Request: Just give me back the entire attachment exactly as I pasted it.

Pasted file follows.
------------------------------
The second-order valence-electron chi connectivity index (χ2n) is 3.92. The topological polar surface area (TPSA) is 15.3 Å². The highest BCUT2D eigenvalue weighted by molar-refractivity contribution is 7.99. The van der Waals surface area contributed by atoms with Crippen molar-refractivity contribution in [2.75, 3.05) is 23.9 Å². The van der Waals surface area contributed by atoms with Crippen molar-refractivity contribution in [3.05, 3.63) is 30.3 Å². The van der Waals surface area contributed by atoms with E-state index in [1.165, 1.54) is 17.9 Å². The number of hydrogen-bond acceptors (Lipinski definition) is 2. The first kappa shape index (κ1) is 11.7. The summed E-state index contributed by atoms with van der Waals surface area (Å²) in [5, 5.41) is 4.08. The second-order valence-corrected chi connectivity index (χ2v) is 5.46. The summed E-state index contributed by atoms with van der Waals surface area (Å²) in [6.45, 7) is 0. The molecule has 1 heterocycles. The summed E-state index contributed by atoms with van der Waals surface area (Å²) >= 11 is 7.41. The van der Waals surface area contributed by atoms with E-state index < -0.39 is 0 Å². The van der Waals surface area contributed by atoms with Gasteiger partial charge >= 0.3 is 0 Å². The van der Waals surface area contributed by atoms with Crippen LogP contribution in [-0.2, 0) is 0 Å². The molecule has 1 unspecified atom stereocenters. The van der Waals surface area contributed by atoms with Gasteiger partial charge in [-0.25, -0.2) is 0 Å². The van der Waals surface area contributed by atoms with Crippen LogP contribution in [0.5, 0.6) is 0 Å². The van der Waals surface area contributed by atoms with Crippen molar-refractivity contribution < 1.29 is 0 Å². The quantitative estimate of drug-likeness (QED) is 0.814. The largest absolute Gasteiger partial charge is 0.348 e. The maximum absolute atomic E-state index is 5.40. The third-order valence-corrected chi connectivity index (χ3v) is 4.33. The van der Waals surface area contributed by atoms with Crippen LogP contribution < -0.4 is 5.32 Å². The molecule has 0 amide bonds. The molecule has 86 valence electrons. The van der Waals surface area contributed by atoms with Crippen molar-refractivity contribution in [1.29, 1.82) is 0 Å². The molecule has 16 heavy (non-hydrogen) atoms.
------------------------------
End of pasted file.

The second-order valence-electron chi connectivity index (χ2n) is 3.92. The topological polar surface area (TPSA) is 15.3 Å². The highest BCUT2D eigenvalue weighted by molar-refractivity contribution is 7.99. The van der Waals surface area contributed by atoms with Crippen molar-refractivity contribution in [2.75, 3.05) is 23.9 Å². The van der Waals surface area contributed by atoms with Crippen molar-refractivity contribution in [3.05, 3.63) is 30.3 Å². The van der Waals surface area contributed by atoms with E-state index in [1.165, 1.54) is 17.9 Å². The number of hydrogen-bond acceptors (Lipinski definition) is 2. The first kappa shape index (κ1) is 11.7. The summed E-state index contributed by atoms with van der Waals surface area (Å²) in [5, 5.41) is 4.08. The second-order valence-corrected chi connectivity index (χ2v) is 5.46. The summed E-state index contributed by atoms with van der Waals surface area (Å²) in [6.45, 7) is 0. The molecule has 1 heterocycles. The summed E-state index contributed by atoms with van der Waals surface area (Å²) >= 11 is 7.41. The van der Waals surface area contributed by atoms with E-state index < -0.39 is 0 Å². The van der Waals surface area contributed by atoms with Gasteiger partial charge >= 0.3 is 0 Å². The van der Waals surface area contributed by atoms with Crippen LogP contribution in [-0.2, 0) is 0 Å². The molecule has 1 unspecified atom stereocenters. The van der Waals surface area contributed by atoms with Gasteiger partial charge in [-0.25, -0.2) is 0 Å². The van der Waals surface area contributed by atoms with Crippen LogP contribution in [0.5, 0.6) is 0 Å². The van der Waals surface area contributed by atoms with Crippen molar-refractivity contribution < 1.29 is 0 Å². The quantitative estimate of drug-likeness (QED) is 0.814. The largest absolute Gasteiger partial charge is 0.348 e. The maximum absolute atomic E-state index is 5.40. The third-order valence-corrected chi connectivity index (χ3v) is 4.33. The van der Waals surface area contributed by atoms with Crippen LogP contribution < -0.4 is 5.32 Å². The molecule has 0 amide bonds. The molecule has 86 valence electrons. The van der Waals surface area contributed by atoms with Crippen molar-refractivity contribution in [1.29, 1.82) is 0 Å². The molecule has 16 heavy (non-hydrogen) atoms.